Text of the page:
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More than 90 percent of respondents to this week's RBJ Daily Report Snap Poll favor Rochester Mayor Thomas Richards over City Council president Lovely Warren in next week's Democratic mayoral primary contest.
Eligible voters will go to the polls Sept. 10 to decide who will be the Democratic Party's candidate in the Nov. 5 mayoral election. Of respondents who reside or own a business in the city, 89 percent favor Richards, compared with 11 percent who support Warren.
The overall results are little changed from seven months ago. When asked in early February whom they favored in a primary contest between Richards and Warren, 92 percent of Snap Poll respondents chose Richards.
Richards-the incumbent, who became mayor by winning a March 2011 special election after predecessor Robert Duffy was elected lieutenant governor-has the endorsement of the Monroe County Democratic Committee. The former chairman and CEO of RGS Energy Group Inc., Richards served in Duffy's administration as corporation counsel and deputy mayor.
In addition to serving as City Council president, Warren is lead counsel and chief of staff to state Assemblyman David Gantt, D-Rochester.
Economic development was selected as the top issue in the race for Rochester mayor by a plurality of 44 percent. Sixteen percent said fiscal management is most important, and 12 percent said experience of candidates.
Roughly 630 readers participated in this week's poll, which was conducted Sept. 2 and 3.
In the Democratic mayoral primary contest between Mayor Thomas Richards and City Council president Lovely Warren, whom do you favor?
Thomas Richards: 92%
Lovely Warren: 8%
Do you reside or own a business in the city of Rochester?
In your view, what is the top issue in the race for Rochester mayor?
Economic development: 44%
Fiscal management: 16%
Experience of candidates: 12%
Public safety: 7%
Midtown/downtown redevelopment: 5%
Neighborhood development: 4%
Mayor Richards with his business background has established a very good economic record and has a good working relationship with the county executive. Lovely Warren does not have the same kind of business experience that Mayor Richards has. As a member of the loyal opposition who works in Rochester and lives outside Rochester, I know how important Rochester's economic strength is to the area as a whole. There were so many important issues in the survey that it was hard to pick one. I chose "economic development" because that attracts people, stabilizes the area and leads to neighborhood development. It is said that if you can get 10,000 people to move into a neighborhood, the businesses to serve them will follow. Let's go, Rochester!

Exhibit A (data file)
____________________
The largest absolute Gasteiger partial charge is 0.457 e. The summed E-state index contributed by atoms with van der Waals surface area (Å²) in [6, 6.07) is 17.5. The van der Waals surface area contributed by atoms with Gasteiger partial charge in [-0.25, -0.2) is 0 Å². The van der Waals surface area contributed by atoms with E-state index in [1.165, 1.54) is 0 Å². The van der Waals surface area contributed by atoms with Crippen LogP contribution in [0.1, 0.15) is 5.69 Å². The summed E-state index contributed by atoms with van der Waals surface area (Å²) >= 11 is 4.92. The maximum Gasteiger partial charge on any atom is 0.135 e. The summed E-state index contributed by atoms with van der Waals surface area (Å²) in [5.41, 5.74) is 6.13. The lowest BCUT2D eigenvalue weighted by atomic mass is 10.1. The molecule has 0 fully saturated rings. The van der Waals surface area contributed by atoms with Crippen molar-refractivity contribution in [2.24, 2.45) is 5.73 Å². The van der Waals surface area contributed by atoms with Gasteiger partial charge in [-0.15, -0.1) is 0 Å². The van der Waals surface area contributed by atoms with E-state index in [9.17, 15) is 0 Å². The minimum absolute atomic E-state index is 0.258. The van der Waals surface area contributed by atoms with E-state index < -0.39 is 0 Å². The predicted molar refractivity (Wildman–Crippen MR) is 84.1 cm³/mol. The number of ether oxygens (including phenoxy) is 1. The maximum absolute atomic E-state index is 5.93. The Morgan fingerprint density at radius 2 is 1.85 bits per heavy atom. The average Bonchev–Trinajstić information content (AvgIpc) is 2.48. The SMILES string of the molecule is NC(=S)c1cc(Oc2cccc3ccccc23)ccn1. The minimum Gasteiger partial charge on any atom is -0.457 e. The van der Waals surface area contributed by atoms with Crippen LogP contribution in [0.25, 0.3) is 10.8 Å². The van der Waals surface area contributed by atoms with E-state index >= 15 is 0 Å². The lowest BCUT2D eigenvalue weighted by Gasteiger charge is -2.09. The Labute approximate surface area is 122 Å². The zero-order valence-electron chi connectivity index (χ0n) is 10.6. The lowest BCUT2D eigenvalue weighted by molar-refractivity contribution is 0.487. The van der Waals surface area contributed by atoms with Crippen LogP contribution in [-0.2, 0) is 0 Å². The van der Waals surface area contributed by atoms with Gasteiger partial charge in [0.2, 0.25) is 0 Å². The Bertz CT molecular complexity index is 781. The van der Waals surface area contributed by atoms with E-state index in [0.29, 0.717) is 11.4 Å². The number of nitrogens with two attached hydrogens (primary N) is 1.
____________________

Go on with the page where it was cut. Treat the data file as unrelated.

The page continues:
-Clifford Jacobson M.D., Vanguard Psychiatric Services
Detroit is a benchmark of a city's erosion, whereas cities such as Indianapolis and Pittsburgh managed to prevent erosion and sustain growth. The mayor must examine all aspects of success and failure. Tom Richards is clearly the most qualified to lead.
-Dennis Kiriazides, retired
The mayor of the city of Rochester is the leader of a team, not an individual able to promote and execute their own ideas. It requires a person with significant executive leadership and managerial experience and talent. Tom Richards has tons of both, and his successful record attests to that.
-Alan Ziegler, president, Rochester Area Business Ethics Foundation
If Rochester is looking for a vibrant, clear-headed and neutral mayor that is also experienced and strategic, Lovely Warren is the clear choice. I always find it ironic when a candidate is running for re-election and they talk about the changes they are going to make if and when they are re-elected; how about making those changes now, Mayor Richards? Although brief, Thomas Richards has had his chance. Like RGS Energy Group, we kindly ask Thomas Richards to retire. Go travel, live life and check in from time to time.
-Ted J. Morris Jr., the Morris Firm
At his age and with his personal resources, Tom Richards doesn't have to run for mayor. We are blessed to have an extraordinary man with extraordinary talent in the office, someone with such a strong commitment to public service and citizenship.
-J.P. Gleason, Gleason Fund Raising Consultants
Warren is backed by David Gantt, who has proven time and again he does not care about his district. Sahlen's Stadium was built with his "blessing," but no money or resources were given to develop the community there. Warren is the same, all talk and ego. Richards gives the city a chance to empower the residents and seize the opportunity if they want to.
I will support the candidate who will consider putting the city of Rochester under a financial control board. The city government has balanced the budget on the backs of the property taxpayers by imposing a suffocating commercial property tax rate, which is one of the highest in the United States. The commercial property tax rate is almost 40 percent higher than Buffalo, which has had a financial control board for almost 10 years, and it has worked. Both candidates have stated they don't want to lose local control. Well, taxpayers, how's that working out for us? The control board is appointed by statewide elected officials who typically appoint local board members; that's not losing local control. Both candidates should educate themselves on what a financial control board is. It's obvious neither candidate will ever be able to reduce the tax rate substantially because of mandates, City Council and their political bosses, the public unions. So, Tom and Lovely, what do you say?
-John Rynne, president, Rynne, Murphy & Associates Inc.
For more comments, go to rbjdaily.com. To participate in the weekly RBJ Snap Poll, sign up for the Daily Report at rbj.net/dailyreport.asp.
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